Game On: The First Monday Session

Characters

Our story opens in February in Winnipeg, in the middle of a stretch of weather that’s abnormally cold, even for here, with night time temperatures dropping to -50 C with the wind chill, and day time temperatures never getting above -30 C. A couple of dead bodies have turned up at the Forks, a historical site/park/shopping centre where the Red and Assiniboine Rivers meet. Both bodies show signs of suffering from massive strokes and collapsing, freezing to death in the horrid cold.

Anne is drawn to this case because of her sister, who suffered a similar incident (minus the freezing to death) near the Forks. She wants to see if there’s a connection. Lucky is assigned to investigate the bodies, though it seems obvious to everyone that they are both accidental deaths. And Christian is asked by Madelein de la Neige to check into the possibility that the cold is a new assault on the Red Court by the White Council.

We ran into a bit of rough road getting the characters together, and had to use some hand-waving to justify some of it. This is because each of the three characters came from a different character creation session, and none of them shared a novel with any of the others. Also, there were some last minute changes of player and character, so I had to revamp some of the intro material on the fly. Still, once people got together and smoothed over the initial bumps, things went smoothly enough.

Christian’s examination of the bodies, Anne’s personal experience, and Lucky’s sighting of a tiny man with a bow and arrow in the trees led the three to conclude that the dead people had been elf-shot, inflicting stroke-like symptoms on them, and then had collapsed and died of exposure. They found tracks, some huge and some tiny, near the scene, and concluded that something was up with the faeries of the area.

So, they sought out Crazy Tom, Herald of the Assiniboine Ramble, finding him at the Lighthouse Mission on Main Street. He was fairly evasive, and somewhat crazy, but told them that the Bramble King had declared the incidents an internal matter under the Unseelie Accords and the Consecration of the Two Waters. He specifically warned Christian that interference by his mistress would be viewed as a violation of the Accords. The core pieces of data that they got were that the faeries of the Assiniboine Ramble were involved, and that the Bramble King had disallowed the use of elf-shot except under his direct orders.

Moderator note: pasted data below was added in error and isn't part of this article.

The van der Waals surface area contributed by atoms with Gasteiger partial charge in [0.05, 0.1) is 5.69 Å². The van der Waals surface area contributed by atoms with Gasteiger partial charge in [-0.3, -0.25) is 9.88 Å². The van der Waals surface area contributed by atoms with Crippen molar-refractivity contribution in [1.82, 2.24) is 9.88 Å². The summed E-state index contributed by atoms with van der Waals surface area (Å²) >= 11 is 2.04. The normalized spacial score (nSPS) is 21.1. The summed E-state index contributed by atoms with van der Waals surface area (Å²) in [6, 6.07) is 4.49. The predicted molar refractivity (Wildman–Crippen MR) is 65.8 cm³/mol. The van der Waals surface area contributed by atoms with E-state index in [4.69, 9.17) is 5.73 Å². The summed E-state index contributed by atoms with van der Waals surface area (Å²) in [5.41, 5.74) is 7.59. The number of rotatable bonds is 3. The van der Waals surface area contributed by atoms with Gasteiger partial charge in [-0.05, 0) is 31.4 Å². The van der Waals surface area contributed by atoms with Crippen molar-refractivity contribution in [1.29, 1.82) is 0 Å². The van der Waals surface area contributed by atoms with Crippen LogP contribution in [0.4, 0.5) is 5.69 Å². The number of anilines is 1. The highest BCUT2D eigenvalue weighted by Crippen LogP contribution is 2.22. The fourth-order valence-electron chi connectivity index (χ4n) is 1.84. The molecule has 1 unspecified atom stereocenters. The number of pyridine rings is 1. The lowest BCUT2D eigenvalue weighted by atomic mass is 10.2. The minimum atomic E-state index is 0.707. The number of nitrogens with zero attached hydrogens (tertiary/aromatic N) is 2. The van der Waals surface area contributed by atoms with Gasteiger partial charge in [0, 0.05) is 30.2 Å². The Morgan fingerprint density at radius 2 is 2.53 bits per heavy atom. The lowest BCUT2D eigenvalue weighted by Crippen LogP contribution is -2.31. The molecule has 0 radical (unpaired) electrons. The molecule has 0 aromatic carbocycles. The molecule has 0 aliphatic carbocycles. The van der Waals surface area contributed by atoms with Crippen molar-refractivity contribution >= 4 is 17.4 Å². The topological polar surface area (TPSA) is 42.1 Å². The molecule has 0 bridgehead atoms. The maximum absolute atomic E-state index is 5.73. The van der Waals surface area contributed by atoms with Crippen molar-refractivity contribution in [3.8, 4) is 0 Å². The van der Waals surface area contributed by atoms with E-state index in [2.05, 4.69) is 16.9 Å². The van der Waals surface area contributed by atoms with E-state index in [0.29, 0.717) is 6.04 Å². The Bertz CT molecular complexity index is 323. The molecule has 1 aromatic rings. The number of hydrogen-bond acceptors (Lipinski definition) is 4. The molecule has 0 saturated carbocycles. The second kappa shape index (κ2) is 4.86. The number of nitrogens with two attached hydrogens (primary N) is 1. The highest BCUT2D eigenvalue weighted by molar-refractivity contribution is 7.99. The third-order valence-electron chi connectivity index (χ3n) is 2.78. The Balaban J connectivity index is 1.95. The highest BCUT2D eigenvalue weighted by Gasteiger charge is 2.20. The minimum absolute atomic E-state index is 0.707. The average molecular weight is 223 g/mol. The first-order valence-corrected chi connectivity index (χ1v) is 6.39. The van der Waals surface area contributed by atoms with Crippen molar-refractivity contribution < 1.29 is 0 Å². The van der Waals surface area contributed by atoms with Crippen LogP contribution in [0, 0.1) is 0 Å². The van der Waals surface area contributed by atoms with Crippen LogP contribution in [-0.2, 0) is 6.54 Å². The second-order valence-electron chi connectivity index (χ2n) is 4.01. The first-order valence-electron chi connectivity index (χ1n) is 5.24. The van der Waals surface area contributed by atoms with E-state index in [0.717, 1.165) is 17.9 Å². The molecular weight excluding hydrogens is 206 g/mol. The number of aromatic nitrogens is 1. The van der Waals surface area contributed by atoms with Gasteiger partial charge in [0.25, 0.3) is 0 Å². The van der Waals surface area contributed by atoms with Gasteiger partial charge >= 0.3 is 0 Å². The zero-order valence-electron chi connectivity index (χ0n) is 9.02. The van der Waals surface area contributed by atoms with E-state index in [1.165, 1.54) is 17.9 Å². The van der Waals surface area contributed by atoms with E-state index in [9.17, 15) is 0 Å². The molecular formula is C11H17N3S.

Still not satisfied they had enough information to act on, they sought out one of the few independent faeries in the city: Amadan. Dealing with Amadan was a little more tricky, because he wanted something for his information, but the tacit promise of favours owed finally got him to cough up some information on where to find faeries who might be involved in this: Assiniboine Forest after dark. He also intimated that the Winter Court might be involved (the Assiniboine Ramble is a wyldfae freehold under the Bramble King), and that he’d be more than happy to discuss things further with Anne over dinner. She declined.

So, out into the cold, dark, windy night. Lucky brought his pistol, Anne brought a bag of fireworks fixings, along with some iron filings and holy water, and Christian brought three pair of stainless steel filleting gloves. Good thing, too.

After about an hour and a half (and several Endurance checks to avoid physical stress from cold), they wound up in the middle of a faerie battle. On one side were a bunch of fur-clad, beadwork-bedecked elves, brownies, and gnomes, and on the other were a flock of tiny ice sprites, ice hounds, and an ogre, all in the livery of the Winter Court. After a pitched battle, the characters managed to dispatch the Winter Forces; the other faeries took advantage of the interference to vanish.

And that’s where we left it.

Some overall comments:

  • The system is strong and flexible. I was never at a loss for more than a second or two to come up with a way to let the players try whatever they wanted, or to simulate what I needed, like the terrible cold.
  • Christian is strong. He went toe to toe with the ogre, and held his own. When the others got around to help him, the ogre didn’t stand much of a chance.
  • It was fun to be able to use the characters I had created in the sessions as NPCs. In fact, I would recommend to all GMs running this style of game to create characters along with the players, to give you a stock of NPCs that have specific ties to the PCs.
  • No magic use this session. Paul Roman is joining in the fun next Monday, so we’ll see what wrinkles a sorcerer adds to the mix.

Friday night is the other playtest group, with Rowan Aurelian, Legion, Gerhardt Rothman, and either Elaine de la Roche or Lyn McBride. That’s a much more mystically-potent group, so it’s going to be interesting to see how they handle things.

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3 Responses to Game On: The First Monday Session

  1. Rechan says:

    Good show! 🙂

    Did you find you had trouble motivating the PCs to take the hook/drawing them into the story?

  2. Rick Neal says:

    No, it was more a case of coming up with a rationale for them all to be together. Fortunately, my players understand that this can’t be all on the GM’s shoulders, and they are always willing to meet me half-way when it’s what’s needed to get the story rolling.

  3. Fred Hicks says:

    I told you that Christian was going to be an unholy terror in a physical fight. 🙂

    That’s pretty groovy, man. Thanks a bunch.

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